MXA RETRO TEST: TIM FERRY’S “UNFACTORY” 2000 YAMAHA YZ250 TWO-STROKE
We get misty-eyed sometimes thinking about past bikes we loved and those that should remain forgotten. We take you on a trip down memory lane with bike tests that got filed away and disregarded in the MXA archives. We reminisce on a piece of moto history that has been resurrected. Here is the synopsis of Tim Ferry’s 2000 Chaparral YZ250.
Everybody dreams of racing a works bike. MXA has teased you with close-ups of beautiful machinery, such as Jeremy McGrath’s Factory YZ250 and Kevin Windham’s Team Honda CR250, but who cares how these bikes are built or how they perform if they are unobtainable. That’s why we jumped at the chance to test ride Tim Ferry’s Team Chaparral race bike.
You see, you can build Tim Ferry’s Chaparral YZ250 from the ground up. Not just a replica but the real thing (minus the carburetor trick that we couldn’t convince Ferry’s mechanic Jerry Campbell to reveal to us). Sound too good to be true? Well, unfortunately, if you’re talking about Ferry’s porting (which Campbell does himself), offset races (which change the fork angle) and triple clamps (a factory Yamaha trick), it is.
Don’t get depressed, though. After riding Ferry’s bike, we can tell you that the engine can be made just as strong by Pro Circuit. The steering change isn’t necessary for anything but Supercross, and better triple clamps can be found at a variety of aftermarket triple-clamp shops.
So, are you ready to build your own Tim Ferry replica? We are, and here is how.
FRONT BRAKE: The 270mm front brake rotor was giant in its day; now it is standard. That is as big as rotors came back then. The rotor offered exceptional power, but was more prone to first-turn damage. The big stopper was available from Am-Pro.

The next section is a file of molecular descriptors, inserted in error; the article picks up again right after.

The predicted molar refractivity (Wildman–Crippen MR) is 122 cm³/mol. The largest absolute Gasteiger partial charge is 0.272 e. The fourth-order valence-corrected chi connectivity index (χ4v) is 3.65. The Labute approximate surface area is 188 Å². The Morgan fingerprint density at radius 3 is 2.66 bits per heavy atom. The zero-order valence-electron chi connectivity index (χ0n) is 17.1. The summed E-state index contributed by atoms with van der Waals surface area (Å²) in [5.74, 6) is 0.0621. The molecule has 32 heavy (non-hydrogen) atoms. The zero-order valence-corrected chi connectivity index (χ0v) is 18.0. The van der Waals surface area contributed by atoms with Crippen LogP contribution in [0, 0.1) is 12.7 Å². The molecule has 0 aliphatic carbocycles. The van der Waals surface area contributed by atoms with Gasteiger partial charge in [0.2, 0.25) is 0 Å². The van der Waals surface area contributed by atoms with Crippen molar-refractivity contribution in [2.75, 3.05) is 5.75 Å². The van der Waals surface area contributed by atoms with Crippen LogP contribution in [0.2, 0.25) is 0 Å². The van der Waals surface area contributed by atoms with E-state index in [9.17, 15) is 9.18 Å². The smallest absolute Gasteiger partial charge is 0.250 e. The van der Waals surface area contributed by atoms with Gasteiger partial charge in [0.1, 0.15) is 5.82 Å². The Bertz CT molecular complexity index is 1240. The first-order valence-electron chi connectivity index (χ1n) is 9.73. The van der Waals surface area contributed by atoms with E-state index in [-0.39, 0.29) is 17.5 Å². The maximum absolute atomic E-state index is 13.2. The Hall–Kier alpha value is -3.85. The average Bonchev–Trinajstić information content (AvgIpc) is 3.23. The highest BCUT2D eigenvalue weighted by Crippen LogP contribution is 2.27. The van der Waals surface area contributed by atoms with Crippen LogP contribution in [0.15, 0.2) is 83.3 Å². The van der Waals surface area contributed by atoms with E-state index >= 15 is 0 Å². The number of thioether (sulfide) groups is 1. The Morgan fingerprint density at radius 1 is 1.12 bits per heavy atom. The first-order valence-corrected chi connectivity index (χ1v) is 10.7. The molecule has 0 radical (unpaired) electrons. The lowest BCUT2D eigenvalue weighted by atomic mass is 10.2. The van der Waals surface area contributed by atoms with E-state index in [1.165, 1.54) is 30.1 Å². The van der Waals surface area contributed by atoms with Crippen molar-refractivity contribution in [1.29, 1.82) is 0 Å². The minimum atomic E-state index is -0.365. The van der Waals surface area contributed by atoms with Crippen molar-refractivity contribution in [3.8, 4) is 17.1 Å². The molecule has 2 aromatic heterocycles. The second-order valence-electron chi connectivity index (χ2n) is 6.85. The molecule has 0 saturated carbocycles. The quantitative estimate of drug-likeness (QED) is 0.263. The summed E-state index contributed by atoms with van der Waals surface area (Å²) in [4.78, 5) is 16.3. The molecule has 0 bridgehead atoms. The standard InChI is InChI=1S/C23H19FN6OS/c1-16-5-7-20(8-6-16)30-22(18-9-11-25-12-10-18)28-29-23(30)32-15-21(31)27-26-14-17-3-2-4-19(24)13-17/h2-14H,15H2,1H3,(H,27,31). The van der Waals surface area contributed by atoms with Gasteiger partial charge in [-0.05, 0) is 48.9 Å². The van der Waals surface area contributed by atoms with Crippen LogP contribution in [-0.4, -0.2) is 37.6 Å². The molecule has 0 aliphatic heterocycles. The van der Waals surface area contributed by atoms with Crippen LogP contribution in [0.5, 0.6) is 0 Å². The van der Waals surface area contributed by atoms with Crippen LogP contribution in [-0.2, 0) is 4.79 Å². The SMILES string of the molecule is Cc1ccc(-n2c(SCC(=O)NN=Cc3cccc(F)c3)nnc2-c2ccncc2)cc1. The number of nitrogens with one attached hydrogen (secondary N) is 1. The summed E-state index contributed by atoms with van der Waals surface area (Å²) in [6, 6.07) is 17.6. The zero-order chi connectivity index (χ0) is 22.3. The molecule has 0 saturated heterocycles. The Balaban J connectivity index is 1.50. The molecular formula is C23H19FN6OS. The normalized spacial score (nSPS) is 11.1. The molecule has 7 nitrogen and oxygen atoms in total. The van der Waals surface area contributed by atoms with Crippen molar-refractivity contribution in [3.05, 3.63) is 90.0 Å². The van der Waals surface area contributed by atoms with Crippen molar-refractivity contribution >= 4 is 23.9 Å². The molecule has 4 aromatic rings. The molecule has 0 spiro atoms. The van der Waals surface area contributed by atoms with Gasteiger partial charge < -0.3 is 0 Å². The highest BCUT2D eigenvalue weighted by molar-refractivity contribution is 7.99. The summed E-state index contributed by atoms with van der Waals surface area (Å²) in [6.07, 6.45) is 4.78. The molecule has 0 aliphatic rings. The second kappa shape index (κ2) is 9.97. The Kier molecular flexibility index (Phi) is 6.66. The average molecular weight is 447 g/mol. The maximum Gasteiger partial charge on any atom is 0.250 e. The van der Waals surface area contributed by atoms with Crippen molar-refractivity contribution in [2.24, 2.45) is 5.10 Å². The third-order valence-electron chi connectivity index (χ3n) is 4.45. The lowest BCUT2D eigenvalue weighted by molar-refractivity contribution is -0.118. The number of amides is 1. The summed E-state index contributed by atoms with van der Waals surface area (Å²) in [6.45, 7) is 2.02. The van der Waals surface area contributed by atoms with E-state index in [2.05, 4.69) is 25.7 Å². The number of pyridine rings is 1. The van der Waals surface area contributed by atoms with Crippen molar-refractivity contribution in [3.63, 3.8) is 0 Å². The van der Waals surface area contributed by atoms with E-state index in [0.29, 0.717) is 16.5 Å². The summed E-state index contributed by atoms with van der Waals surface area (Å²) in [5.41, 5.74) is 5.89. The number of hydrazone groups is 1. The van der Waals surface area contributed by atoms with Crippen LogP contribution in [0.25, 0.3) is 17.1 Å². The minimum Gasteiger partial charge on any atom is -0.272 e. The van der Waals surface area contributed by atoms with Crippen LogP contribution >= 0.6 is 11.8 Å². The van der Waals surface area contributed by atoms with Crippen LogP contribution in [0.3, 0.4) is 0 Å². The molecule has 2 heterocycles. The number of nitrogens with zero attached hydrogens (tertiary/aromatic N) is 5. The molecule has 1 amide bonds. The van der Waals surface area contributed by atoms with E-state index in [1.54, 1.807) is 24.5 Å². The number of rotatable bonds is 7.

FERRY’S VS. McGRATH’S YZ250: Don’t confuse Tim Ferry’s 2000 YZ250 with his teammate Jeremy McGrath’s. They may have been on the same team, but they weren’t on the same bike. The biggest difference (especially to you) was that most of the mods on Tim’s bike were available to the public; Jeremy’s weren’t.
ENGINE: Tim Ferry’s secret weapon was mechanic Jerry Campbell. Jerry did all the engine work (including a secret JC carburetor mod). Jerry claimed the engine ran less compression than a stocker. Jeremy McGrath claimed the hopped-up YZ250 was too powerful. We agreed. A flywheel weight was added to mellow the power delivery after our test ride.
CARBON FIBER: Getting a YZ250’s weight down to the AMA’s 216-pound limit took a healthy dose of titanium and carbon fiber. Carbon Factory made sure Ferry’s bike had plenty of carbon fiber, but we can’t say the same thing about titanium. It was almost nonexistent.
FORKS: Ferry didn’t have full works forks, but he did get Kayaba’s special kit forks (like what the Yamaha of Troy riders got) tuned by Enzo Racing. External sub-tank canisters held nitrogen to pressurize the forks. This suspension setup was way too stiff for mortal man but just right for a National-caliber rider.
CLUTCH LEVER: Tim Ferry was an early convert to the innovative ARC folding clutch lever. In simple tip-over crashes, the ARC lever is invaluable.
PARTS: Like McGrath, Ferry ran Renthal TwinWall handlebars and Renthal soft half-waffle grips. Team Chaparral also used a Pro Circuit aluminum throttle tube, Fastline stainless steel brake line and a Dogtown-massaged front brake master cylinder. Team Yamaha supplied Ferry with works triple clamps that you don’t need. Larry Brooks was the chosen MXA test rider for Ferry’s YZ250.